NCCN Guidelines Updates: Management of Patients With HER2-Negative Breast Cancer

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William J. Gradishar
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Treatment for metastatic HER2-negative breast cancer is becoming increasingly individualized as more of the tumor landscape is described and drugs are developed to target its pathways. Survival can be prolonged by CDK4/6 inhibitors in patients with hormone receptor–positive tumors and by immunotherapy in those with triple-negative disease. In patients with BRCA1/2 mutations, PARP inhibitors delay disease progression. Antibody–drug conjugates are expected to become critical components of the treatment landscape, and targeted drugs are proving to benefit small subsets of patients.

Metastatic HER2-negative breast cancer is a heterogeneous malignancy whose treatment is increasingly being individualized and therefore optimized, stated William J. Gradishar, MD, Chief, Division of Hematology and Oncology, and the Betsy Bramsen Professor of Breast Oncology, Northwestern University Feinberg School of Medicine; Director, Robert H. Lurie Comprehensive Cancer Center’s Maggie Daley Center for Women’s Cancer Care; and Chair of the NCCN Guidelines Panel for Breast Cancer, at the NCCN 2022 Annual Conference. For hormone receptor–positive tumors, CDK4/6 inhibitors have significantly improved survival. For PD-L1–expressing tumors, immunotherapy has been a game-changer. These established approaches are being joined by other targeted agents and antibody–drug conjugates in the pipeline, Dr Gradishar described.

Hormone Receptor–Positive Disease

CDK4/6 Inhibitors

“Looking at the landscape of estrogen receptor–positive breast cancer, in the NCCN Clinical Practice Guidelines in Oncology [NCCN Guidelines] for Breast Cancer, what’s strikingly different over the past 10 years is that rather than offering a group of monotherapy choices, the Guidelines are now populated with partners for endocrine therapy,” Dr. Gradishar said. In the first-line setting, this is predominantly CDK4/6 inhibitors. First-line trials of 3 CDK4/6 inhibitors in combination with aromatase inhibitors have consistently demonstrated a significantly and clinically relevant increase in progression-free survival (PFS), with data emerging of an overall survival (OS) benefit for ribociclib in the MONALEESA-7 trial (hazard ratio [HR], 0.712; P=.00973) and MONALEESA-2 trial (HR, 0.76; P=.004).1,2

The question now is whether the CDK4/6 inhibitor should be paired only with a nonsteroidal aromatase inhibitor or whether fulvestrant can be used. The PARSIFAL trial determined that the combinations have comparable efficacy, he said.3 “There is also a clear demonstration of incremental improvements even in the second-line setting with the addition of a CDK4/6 inhibitor,” he continued. Disease progression was reduced by approximately 50% with ribociclib, palbociclib, and abemaciclib versus endocrine therapy alone. Additionally, OS benefits are emerging.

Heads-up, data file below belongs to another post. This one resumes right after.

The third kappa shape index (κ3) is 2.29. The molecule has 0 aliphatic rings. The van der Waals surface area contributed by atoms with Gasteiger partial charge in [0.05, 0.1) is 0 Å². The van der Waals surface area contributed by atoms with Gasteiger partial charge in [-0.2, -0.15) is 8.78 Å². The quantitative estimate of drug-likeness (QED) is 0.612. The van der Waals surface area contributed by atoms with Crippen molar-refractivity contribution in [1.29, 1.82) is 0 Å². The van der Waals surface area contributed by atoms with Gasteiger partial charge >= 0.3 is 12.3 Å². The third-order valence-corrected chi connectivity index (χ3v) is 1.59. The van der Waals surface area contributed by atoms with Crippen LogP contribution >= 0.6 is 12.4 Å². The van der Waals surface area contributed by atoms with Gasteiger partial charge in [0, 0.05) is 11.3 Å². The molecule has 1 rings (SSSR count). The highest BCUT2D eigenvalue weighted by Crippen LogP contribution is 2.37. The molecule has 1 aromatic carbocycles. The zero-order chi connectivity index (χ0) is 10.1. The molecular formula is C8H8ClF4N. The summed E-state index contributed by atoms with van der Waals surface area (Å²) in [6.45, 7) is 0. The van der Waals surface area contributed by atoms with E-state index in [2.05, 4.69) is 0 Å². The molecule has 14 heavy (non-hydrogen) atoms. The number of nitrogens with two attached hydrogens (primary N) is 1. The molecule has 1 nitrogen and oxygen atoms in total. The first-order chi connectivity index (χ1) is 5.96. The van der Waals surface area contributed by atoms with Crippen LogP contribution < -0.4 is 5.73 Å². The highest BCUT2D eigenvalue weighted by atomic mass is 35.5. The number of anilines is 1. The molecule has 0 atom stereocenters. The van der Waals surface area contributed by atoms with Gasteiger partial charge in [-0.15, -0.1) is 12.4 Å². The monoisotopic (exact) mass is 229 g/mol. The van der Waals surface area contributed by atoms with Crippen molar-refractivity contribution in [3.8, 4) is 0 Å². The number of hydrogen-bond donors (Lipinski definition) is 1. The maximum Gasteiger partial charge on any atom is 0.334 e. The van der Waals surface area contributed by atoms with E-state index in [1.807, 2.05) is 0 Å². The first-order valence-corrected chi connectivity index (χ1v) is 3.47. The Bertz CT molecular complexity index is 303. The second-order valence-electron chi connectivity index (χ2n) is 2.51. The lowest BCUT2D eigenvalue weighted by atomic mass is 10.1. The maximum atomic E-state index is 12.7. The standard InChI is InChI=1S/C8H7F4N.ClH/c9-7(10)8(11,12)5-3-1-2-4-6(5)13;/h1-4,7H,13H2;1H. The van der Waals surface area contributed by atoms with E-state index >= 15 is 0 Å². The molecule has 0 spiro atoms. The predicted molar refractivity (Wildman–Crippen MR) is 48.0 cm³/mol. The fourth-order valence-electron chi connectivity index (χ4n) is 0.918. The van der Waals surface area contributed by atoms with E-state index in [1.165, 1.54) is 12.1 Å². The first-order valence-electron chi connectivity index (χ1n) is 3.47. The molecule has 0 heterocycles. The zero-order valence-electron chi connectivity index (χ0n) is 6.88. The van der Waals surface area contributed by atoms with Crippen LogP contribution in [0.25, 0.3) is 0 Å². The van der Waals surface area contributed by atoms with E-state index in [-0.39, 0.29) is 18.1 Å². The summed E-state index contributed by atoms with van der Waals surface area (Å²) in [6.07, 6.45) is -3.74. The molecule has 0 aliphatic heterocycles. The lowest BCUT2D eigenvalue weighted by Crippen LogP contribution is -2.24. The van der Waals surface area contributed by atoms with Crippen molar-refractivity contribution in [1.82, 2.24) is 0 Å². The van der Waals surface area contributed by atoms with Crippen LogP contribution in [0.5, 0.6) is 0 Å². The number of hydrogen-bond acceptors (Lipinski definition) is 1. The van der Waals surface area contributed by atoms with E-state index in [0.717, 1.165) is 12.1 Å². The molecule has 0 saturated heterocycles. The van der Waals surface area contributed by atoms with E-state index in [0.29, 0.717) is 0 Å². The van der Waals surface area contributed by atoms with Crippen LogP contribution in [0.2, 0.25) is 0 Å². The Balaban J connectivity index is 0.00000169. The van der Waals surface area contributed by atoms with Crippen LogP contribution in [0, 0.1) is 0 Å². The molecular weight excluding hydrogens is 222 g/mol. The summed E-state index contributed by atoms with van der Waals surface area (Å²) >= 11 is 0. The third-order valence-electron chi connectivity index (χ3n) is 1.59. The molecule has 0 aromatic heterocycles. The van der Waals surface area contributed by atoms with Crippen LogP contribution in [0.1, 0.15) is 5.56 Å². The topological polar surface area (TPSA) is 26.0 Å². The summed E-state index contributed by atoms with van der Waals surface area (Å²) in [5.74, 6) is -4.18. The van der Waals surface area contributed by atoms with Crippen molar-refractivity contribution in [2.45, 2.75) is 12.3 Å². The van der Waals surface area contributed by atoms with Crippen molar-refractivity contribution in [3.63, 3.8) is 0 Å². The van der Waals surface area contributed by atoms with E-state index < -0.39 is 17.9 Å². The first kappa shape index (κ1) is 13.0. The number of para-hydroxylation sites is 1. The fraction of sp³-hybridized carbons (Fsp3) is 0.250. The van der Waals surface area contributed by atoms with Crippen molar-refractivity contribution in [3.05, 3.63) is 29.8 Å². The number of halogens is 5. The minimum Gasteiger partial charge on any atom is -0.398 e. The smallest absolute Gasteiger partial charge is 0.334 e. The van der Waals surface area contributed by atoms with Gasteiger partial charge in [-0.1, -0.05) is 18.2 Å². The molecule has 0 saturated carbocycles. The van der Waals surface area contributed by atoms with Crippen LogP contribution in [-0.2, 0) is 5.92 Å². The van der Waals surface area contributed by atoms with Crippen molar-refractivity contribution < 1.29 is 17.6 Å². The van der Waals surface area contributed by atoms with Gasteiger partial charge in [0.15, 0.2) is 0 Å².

Updated results from the PALOMA-3 trial, after 6 years of follow-up, showed median OS with palbociclib/fulvestrant versus fulvestrant alone to be 34.8 versus 28.0 months, respectively (HR, 0.81; P=.0221).4 Benefit was greatest among patients with no prior chemotherapy in the advanced-disease setting (HR, 0.72; P=.008) and those sensitive to prior endocrine therapy (HR, 0.76; P=.011). Although the presence of ESR1, PIK3CA, and TP53 mutations conferred shorter survival, these subsets benefited from addition of the CDK4/6 inhibitor.

Similarly, updated results from MONALEESA-3 showed a median OS of 53.7 months with ribociclib/fulvestrant versus 41.5 months with fulvestrant (HR, 0.726).5 Benefit was similar whether patients received the combination in the first- or second-line setting.

“I would say all these drugs, as a class, incrementally improved outcomes in the first- and second-line settings,” Dr. Gradishar said. Although as second-line therapy the numbers were most impressive with ribociclib, the pivotal MONALEESA-3, PALOMA-3, and MONARCH-2 trials enrolled somewhat different populations, potentially influencing the magnitude of the differences, he noted.

Still to be determined is the efficacy of re-treatment with CDK4/6 inhibitors after disease progression: Is there merit to continuing a CDK4/6 inhibitor, either the same drug or a different agent? This question is being addressed in the MAINTAIN, PACE, and TRINITI-1 trials (Table 1).

Table 1.

Post-Progression Trials of CDK 4/6 Inhibitors

Table 1.

PI3K Inhibitors